Five questions answered on a new survey about the UK’s finances

The Money Advice Service has released the results of its latest survey into people’s finances. We answer five questions on the survey’s results.

So, what’s the overall picture of people’s finances in the UK? 

Not so great. According to the survey 52 per cent of UK adults said they are struggling to keep up with bills and debt repayments. Unsurprisingly, this is up compared to 35 per cent in a similar study in 2006. 

In Northern Ireland people are struggling even more, some 66 per cent saying they were struggling.

How many people did the survey involve?

The Money Advice Service, which is a government backed website, surveyed 5000 people and followed 72 families over the course of a year to see how they managed their money. 

They intend to repeat the survey quarterly, surveying a total of 10,000 people, to get a better picture of the nation’s finances. 

What else did the survey reveal? 

Those finding it hardest were in the North West area of the country, with 60 per cent of people saying they find it tough to make their money last to the next pay day. 

 Twenty-one per cent of people said they had experienced a large drop in income, while 42 per cent said they would have to have a think about how to pay for an unexpected bill of £300.

It also revealed that although most people are keeping a tight track on their finances, some have no idea how much money is in their bank account. Of those asked, 84 per cent they kept a track on their money, while 16 per cent were unable to identify the balance on a bank statement.

What have the Money Advice Service said about the results of the survey? 

“In theory, money management is easy - spend less than you earn and consider your future. But the difficulty comes when applying this in the real world," said Caroline Rookes, chief executive of the Money Advice Service.

"This report reveals just how difficult it is at the moment for so many of us, but also highlights ways we are adapting to manage financially."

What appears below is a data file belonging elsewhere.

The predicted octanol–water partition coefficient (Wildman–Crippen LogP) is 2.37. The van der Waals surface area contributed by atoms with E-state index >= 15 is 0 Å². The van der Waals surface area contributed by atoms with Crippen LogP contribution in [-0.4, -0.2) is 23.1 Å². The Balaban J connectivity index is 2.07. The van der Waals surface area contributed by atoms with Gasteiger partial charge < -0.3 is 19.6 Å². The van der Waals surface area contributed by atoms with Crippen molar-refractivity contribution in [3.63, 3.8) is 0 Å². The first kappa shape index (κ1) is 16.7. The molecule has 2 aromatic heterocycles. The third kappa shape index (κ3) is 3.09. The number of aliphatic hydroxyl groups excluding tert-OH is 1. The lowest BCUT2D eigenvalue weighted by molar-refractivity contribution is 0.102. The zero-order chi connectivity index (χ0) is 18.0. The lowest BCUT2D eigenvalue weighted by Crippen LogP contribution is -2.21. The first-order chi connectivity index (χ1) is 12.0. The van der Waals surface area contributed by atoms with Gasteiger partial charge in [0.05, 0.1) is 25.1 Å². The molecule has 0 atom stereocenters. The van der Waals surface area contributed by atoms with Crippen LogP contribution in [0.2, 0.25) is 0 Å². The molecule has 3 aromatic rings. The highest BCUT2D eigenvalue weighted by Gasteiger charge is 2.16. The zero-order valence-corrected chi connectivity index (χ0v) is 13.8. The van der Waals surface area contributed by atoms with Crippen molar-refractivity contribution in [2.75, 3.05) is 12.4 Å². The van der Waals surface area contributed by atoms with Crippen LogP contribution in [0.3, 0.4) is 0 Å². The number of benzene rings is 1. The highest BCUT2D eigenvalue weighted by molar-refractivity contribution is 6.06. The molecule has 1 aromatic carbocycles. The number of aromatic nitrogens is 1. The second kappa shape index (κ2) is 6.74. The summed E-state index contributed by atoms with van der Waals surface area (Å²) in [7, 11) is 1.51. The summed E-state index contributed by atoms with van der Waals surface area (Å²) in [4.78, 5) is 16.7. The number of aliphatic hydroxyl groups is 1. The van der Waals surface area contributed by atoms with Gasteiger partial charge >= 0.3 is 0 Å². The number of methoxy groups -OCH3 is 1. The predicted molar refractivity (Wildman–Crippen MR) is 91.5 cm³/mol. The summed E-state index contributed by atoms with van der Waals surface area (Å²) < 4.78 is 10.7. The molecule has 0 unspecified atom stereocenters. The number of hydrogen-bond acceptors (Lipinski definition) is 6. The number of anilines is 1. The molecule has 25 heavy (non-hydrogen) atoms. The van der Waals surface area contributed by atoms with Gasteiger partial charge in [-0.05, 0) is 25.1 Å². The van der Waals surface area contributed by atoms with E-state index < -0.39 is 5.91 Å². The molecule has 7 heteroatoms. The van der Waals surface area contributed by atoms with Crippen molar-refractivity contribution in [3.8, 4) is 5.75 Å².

What has the treasury said about the survey’s findings? 

A spokesman for the UK Treasury, speaking to the BBC, said: "We recognise that times are still tough for families, but Britain is holding its nerve, we are sticking to our plan and the British economy is on the mend.

"This report shows that, despite these tough times, managing your everyday finances effectively can really help to make things a little easier, which is why the government continues to support efforts to boost people's financial skills."

Photograph: Getty Images

Heidi Vella is a features writer for Nridigital.com

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Labour's establishment suspects a Momentum conspiracy - they're right

Bernie Sanders-style organisers are determined to rewire the party's machine.  

If you wanted to understand the basic dynamics of this year’s Labour leadership contest, Brighton and Hove District Labour Party is a good microcosm. On Saturday 9 July, a day before Angela Eagle was to announce her leadership bid, hundreds of members flooded into its AGM. Despite the room having a capacity of over 250, the meeting had to be held in three batches, with members forming an orderly queue. The result of the massive turnout was clear in political terms – pro-Corbyn candidates won every position on the local executive committee. 

Many in the room hailed the turnout and the result. But others claimed that some in the crowd had engaged in abuse and harassment.The national party decided that, rather than first investigate individuals, it would suspend Brighton and Hove. Add this to the national ban on local meetings and events during the leadership election, and it is easy to see why Labour seems to have an uneasy relationship with mass politics. To put it a less neutral way, the party machine is in a state of open warfare against Corbyn and his supporters.